Director Biography – Kristen Batko (A LOVE STORY)

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Kristen Batko was born and raised in Michigan and studied film with a concentration in screenwriting at the University of Michigan. After graduating with honors and awards, she worked in television in New York, before settling in Los Angeles to pursue writing and directing.

Batko’s creative interests lie in the intersection of art and activism. In her body of work, she explores mental illness, trauma, addiction, LGBTQ issues, and diverse representation through the lends of narrative, and, oftentimes, genre. But she is open to telling many kinds of stories, so long as there is a fascinating character’s psyche to sink her teeth into.

If you’re searching for her, you can find her at her laptop, working on her next project and her posture. She is currently represented at CAA and Writ Large.

Director Statement

Starting at age eleven, I noticed that adults often forgot what it was like to be younger. How perceptive we were, how complex we were, how our troubles could be just as real and awful as adult ones. So every year, on my birthday, I would take stock of what I knew, what I felt like adults didn’t understand about people my age, and promised myself I would continue to remember what it was like to be that age when I was older.

A Love Story is honoring that promise, exploring one teenager navigating what are typically thought of as “adult problems.” Ultimately, she’ll need to fail or succeed at solving them on her own.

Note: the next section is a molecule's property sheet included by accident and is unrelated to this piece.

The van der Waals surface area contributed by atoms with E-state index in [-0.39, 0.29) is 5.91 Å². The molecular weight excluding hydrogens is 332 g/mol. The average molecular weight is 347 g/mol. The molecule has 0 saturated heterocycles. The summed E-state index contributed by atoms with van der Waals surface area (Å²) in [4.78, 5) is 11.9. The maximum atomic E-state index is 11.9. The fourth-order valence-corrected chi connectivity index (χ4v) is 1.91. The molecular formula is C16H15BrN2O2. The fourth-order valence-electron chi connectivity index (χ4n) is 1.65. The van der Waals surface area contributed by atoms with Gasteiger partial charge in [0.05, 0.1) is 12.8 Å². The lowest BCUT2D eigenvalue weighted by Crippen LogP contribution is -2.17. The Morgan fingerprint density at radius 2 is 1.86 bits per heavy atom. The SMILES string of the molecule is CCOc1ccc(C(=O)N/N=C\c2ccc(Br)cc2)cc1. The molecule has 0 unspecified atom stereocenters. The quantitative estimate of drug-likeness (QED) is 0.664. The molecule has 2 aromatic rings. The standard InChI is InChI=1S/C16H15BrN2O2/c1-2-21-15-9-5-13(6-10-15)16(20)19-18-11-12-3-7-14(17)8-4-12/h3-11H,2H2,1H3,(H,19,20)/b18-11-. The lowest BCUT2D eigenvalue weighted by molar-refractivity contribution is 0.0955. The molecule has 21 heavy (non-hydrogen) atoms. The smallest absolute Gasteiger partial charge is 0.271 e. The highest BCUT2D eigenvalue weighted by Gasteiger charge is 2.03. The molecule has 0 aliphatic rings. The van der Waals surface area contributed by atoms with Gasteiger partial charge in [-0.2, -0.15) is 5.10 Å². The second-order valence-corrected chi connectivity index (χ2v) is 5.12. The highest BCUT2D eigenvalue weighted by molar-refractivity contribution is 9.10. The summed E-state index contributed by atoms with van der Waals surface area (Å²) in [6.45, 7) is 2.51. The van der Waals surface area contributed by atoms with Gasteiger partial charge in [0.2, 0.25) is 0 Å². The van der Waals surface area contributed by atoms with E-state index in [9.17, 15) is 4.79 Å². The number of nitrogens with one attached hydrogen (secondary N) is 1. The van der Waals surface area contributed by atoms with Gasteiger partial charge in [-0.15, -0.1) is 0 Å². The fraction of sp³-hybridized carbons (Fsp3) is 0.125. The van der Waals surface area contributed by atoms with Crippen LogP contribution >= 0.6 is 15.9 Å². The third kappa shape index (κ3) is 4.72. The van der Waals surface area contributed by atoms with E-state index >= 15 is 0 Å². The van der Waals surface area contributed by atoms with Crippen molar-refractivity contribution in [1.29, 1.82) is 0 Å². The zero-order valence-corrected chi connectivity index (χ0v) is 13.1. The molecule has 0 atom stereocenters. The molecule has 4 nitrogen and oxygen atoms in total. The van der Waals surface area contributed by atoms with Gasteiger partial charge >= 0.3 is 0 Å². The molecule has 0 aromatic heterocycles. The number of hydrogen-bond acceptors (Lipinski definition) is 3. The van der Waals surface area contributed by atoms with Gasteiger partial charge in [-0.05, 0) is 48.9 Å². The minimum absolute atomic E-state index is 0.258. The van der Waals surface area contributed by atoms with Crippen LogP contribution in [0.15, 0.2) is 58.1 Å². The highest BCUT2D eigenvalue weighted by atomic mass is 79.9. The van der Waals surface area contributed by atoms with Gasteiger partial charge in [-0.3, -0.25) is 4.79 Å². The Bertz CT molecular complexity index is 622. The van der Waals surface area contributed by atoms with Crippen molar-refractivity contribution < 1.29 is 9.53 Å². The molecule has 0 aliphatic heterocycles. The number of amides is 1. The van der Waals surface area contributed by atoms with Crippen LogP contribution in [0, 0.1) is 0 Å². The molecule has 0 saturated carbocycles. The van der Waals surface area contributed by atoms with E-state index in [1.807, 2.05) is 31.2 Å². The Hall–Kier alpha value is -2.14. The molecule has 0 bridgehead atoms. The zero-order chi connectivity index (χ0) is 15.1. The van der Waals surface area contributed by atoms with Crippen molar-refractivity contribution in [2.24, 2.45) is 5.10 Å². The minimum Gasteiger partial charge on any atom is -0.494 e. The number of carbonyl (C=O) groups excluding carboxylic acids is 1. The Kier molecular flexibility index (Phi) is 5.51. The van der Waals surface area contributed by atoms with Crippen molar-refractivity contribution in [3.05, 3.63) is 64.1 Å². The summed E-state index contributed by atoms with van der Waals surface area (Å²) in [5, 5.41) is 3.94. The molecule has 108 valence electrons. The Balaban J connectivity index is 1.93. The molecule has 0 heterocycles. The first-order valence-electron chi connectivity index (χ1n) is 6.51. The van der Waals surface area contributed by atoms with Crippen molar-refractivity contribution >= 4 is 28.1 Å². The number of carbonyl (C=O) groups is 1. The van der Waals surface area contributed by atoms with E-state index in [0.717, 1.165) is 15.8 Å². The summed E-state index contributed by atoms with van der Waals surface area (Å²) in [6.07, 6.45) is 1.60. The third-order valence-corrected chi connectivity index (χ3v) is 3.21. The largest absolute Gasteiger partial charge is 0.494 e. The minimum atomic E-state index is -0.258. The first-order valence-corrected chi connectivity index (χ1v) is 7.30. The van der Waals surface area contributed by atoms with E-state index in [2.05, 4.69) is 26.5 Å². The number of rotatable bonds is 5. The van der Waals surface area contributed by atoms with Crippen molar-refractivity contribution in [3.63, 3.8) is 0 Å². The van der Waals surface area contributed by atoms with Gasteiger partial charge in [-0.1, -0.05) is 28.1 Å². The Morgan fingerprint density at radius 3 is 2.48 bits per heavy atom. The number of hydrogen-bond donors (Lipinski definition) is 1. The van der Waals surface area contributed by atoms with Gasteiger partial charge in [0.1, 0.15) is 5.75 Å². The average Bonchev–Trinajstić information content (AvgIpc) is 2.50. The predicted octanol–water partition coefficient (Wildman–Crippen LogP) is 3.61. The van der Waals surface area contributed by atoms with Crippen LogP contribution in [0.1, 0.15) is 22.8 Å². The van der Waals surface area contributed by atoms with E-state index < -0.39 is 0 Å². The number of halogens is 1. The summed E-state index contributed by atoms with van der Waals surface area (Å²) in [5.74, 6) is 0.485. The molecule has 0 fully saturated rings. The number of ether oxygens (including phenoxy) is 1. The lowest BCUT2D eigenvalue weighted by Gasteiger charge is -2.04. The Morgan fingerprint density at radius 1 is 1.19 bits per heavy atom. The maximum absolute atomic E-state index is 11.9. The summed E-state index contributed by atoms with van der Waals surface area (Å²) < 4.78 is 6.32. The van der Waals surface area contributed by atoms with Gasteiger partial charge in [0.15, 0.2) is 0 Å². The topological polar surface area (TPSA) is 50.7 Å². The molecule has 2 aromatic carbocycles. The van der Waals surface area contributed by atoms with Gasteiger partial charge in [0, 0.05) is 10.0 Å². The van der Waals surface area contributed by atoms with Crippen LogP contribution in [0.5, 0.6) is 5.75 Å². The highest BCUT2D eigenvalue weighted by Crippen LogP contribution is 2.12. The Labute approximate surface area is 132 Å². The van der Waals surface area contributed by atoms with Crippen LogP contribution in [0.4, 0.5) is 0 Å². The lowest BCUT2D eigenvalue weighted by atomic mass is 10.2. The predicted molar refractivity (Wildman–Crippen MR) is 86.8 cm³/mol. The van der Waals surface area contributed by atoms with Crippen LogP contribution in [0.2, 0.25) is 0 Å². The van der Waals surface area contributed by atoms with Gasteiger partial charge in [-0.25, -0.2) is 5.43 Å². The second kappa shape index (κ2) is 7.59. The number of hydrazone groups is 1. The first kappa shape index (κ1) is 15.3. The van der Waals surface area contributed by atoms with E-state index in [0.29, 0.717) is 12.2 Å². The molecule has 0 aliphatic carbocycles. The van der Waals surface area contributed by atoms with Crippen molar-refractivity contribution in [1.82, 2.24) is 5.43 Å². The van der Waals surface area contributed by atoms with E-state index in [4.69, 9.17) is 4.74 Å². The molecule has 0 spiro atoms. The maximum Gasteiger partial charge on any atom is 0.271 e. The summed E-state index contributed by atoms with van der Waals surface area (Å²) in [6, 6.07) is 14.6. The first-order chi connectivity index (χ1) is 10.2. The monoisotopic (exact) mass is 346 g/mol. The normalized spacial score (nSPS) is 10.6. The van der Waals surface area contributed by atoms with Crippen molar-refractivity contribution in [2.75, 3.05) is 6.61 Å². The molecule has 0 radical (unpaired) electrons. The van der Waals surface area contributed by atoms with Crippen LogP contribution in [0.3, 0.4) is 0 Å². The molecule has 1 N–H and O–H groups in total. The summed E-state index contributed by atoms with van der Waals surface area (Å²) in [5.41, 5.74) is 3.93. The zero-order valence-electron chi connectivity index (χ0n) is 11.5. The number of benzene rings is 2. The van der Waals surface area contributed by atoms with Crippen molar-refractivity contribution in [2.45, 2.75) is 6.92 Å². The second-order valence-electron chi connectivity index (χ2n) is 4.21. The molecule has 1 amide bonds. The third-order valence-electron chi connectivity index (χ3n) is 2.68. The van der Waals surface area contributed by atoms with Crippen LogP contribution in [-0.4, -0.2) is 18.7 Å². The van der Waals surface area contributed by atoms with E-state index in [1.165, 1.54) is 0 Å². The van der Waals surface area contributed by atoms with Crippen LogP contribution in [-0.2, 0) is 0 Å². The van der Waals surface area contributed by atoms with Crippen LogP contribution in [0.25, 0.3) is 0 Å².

Ratings

By femalefilmfestival

The irony of this festival is that its goal is to not be around in 5 years time. To eventually not be relevant because there is zero need to have a festival geared for female talent and female stories because the stories presented in Hollywood and around the world are a balanced showcase of the human experience from both sexes. Our goal is to achieve a lot of success and then fold into oblivion simply because there is no need for this festival. This festival was created by the FEEDBACK Film & Writing Festival as a simple reaction to a strong need to showcase female talent from around the world in a more profound way. When putting together the weekly festival, the administration noticed a lack of a female presence in the stories being shown at the festival. A classic example and analogy to the frustration is how the festival noticed that even the smaller roles in a screenplay were written for a man to play. There was zero reason for this in many stories. How a police officer, or a political campaign manager, for example with 3-4 lines in a screenplay was a "HE" character. Why? And these are the screenplays written by the winners! The talented one who have obtained agents and have began/beginning their careers as a writer.

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